Building in Haiti: One man’s solution
Dan Hildebrand is a man trained in building Monolithic Domes, who has helped on several projects in places like Haiti. He has a real passion for that type of work and for helping people.
What he describes in the article that follows is help for a small number of Haitians. But before you read Dan’s article, let me tell you about two magnanimous plans that never saw reality.
Three years ago, seven executives from World Bank told me that they would fund Monolithic to the tune of six billion dollars to rebuild Haiti. Their plan included roads, sewers, water, generators, a new parliament building, a new palace, 150,000 houses, various commercial buildings, fire stations and police stations.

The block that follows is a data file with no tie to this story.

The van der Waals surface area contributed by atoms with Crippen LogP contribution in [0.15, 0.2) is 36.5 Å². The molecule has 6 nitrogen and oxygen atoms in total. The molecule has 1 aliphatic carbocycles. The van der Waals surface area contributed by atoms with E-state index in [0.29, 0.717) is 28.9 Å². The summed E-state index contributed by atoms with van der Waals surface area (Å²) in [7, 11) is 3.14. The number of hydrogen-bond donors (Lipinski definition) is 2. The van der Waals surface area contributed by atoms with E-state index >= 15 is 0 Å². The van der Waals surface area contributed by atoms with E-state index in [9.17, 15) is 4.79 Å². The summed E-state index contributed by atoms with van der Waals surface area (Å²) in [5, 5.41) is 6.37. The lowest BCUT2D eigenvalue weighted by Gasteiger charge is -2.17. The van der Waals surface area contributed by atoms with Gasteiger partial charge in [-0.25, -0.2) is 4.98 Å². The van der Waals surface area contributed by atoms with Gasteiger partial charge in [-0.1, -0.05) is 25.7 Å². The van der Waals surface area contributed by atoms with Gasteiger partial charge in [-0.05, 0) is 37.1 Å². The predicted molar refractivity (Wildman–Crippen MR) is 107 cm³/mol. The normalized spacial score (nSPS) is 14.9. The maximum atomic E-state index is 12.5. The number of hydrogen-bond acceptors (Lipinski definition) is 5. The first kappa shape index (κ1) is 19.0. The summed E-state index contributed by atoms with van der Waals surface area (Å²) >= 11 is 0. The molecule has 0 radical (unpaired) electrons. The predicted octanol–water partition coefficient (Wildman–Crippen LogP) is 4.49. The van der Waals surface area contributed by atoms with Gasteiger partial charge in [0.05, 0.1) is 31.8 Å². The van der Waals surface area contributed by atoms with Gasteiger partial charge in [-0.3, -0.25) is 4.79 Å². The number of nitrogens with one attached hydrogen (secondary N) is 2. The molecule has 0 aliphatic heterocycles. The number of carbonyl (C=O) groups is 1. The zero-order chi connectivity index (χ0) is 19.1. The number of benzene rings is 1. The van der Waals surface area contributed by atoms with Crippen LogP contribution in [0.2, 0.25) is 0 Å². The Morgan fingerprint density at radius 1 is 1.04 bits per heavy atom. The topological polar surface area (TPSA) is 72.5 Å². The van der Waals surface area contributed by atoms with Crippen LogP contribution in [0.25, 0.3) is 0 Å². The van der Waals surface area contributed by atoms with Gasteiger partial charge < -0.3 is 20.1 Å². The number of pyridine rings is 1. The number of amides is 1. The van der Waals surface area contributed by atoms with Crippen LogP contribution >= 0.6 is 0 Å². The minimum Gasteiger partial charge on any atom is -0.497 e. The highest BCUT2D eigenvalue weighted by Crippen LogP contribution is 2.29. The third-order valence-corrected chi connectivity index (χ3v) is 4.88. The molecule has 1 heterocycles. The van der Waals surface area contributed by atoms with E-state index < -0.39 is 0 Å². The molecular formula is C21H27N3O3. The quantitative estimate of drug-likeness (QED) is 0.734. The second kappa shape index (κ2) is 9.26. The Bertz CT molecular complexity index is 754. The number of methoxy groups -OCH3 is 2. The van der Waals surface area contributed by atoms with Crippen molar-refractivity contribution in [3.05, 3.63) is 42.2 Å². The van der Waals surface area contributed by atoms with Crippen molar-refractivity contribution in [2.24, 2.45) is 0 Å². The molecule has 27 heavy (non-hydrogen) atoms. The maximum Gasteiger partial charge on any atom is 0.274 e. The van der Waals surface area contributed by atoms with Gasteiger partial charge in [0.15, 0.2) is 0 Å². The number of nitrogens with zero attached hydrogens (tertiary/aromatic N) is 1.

That plan also called for training Haitians to do the construction, thereby providing them with an employable skill, as well as a daily nourishing meal.
Four months later, two World Bank attorneys came calling; they told me that World Bank would not do the rebuilding because Haiti was just too corrupt.
A European funder
Almost three years later, another company called on behalf of a European funder who wished to rebuild Haiti. They wanted Monolithic to build a university, an airplane manufacturing and repair facility, fifty other commercial buildings, housing for the people we employed, and 250,000 houses for the natives.
But after three months of talk, talk, talk, we were told that the project was canceled because the country was just too corrupt. It’s really sad that something can’t be done to help Haiti’s entire population. Haiti still has 400,000 people living in tents.
The rest of the story
Despite the corruption, Dan Hildebrand and Domes for the World have done more work in Haiti, with just a few people, than any of the big talkers. Follow what Dan is trying to do. You will see that he has answers for people’s housing.